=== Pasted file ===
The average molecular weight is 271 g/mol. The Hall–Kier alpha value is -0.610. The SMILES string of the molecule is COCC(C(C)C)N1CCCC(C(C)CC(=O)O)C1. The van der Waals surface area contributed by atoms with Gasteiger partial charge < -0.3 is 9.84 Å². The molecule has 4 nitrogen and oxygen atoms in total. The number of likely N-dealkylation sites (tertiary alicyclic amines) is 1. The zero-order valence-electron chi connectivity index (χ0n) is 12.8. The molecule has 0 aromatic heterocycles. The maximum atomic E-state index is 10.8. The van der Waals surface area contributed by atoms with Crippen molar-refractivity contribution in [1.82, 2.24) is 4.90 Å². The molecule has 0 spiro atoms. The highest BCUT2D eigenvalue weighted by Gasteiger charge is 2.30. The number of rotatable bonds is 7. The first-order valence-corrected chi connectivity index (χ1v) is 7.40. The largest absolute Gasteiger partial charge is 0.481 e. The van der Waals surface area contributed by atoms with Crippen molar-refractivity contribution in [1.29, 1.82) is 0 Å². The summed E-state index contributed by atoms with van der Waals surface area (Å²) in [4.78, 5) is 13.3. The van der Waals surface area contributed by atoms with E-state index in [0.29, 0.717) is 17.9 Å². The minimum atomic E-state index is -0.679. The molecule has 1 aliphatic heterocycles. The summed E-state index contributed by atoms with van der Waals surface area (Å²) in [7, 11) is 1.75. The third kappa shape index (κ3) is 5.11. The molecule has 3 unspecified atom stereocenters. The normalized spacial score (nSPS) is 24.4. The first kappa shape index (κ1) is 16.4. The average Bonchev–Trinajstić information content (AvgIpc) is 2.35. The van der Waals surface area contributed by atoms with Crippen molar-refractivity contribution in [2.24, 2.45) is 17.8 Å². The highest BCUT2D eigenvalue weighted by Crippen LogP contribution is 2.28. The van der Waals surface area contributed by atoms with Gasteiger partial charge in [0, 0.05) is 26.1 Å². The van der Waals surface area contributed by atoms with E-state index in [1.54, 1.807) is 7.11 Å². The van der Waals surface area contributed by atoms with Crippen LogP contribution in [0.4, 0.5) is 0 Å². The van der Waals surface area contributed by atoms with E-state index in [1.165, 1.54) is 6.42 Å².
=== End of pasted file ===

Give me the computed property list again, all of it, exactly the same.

The average molecular weight is 271 g/mol. The Hall–Kier alpha value is -0.610. The SMILES string of the molecule is COCC(C(C)C)N1CCCC(C(C)CC(=O)O)C1. The van der Waals surface area contributed by atoms with Gasteiger partial charge < -0.3 is 9.84 Å². The molecule has 4 nitrogen and oxygen atoms in total. The number of likely N-dealkylation sites (tertiary alicyclic amines) is 1. The zero-order valence-electron chi connectivity index (χ0n) is 12.8. The molecule has 0 aromatic heterocycles. The maximum atomic E-state index is 10.8. The van der Waals surface area contributed by atoms with Crippen molar-refractivity contribution in [1.82, 2.24) is 4.90 Å². The molecule has 0 spiro atoms. The highest BCUT2D eigenvalue weighted by Gasteiger charge is 2.30. The number of rotatable bonds is 7. The first-order valence-corrected chi connectivity index (χ1v) is 7.40. The largest absolute Gasteiger partial charge is 0.481 e. The van der Waals surface area contributed by atoms with Crippen molar-refractivity contribution in [1.29, 1.82) is 0 Å². The summed E-state index contributed by atoms with van der Waals surface area (Å²) in [4.78, 5) is 13.3. The van der Waals surface area contributed by atoms with E-state index in [0.29, 0.717) is 17.9 Å². The minimum atomic E-state index is -0.679. The molecule has 1 aliphatic heterocycles. The summed E-state index contributed by atoms with van der Waals surface area (Å²) in [7, 11) is 1.75. The third kappa shape index (κ3) is 5.11. The molecule has 3 unspecified atom stereocenters. The normalized spacial score (nSPS) is 24.4. The first kappa shape index (κ1) is 16.4. The average Bonchev–Trinajstić information content (AvgIpc) is 2.35. The van der Waals surface area contributed by atoms with Crippen molar-refractivity contribution in [2.24, 2.45) is 17.8 Å². The highest BCUT2D eigenvalue weighted by Crippen LogP contribution is 2.28. The van der Waals surface area contributed by atoms with Gasteiger partial charge in [0, 0.05) is 26.1 Å². The van der Waals surface area contributed by atoms with E-state index in [1.54, 1.807) is 7.11 Å². The van der Waals surface area contributed by atoms with Crippen LogP contribution in [0.4, 0.5) is 0 Å². The van der Waals surface area contributed by atoms with E-state index in [1.165, 1.54) is 6.42 Å².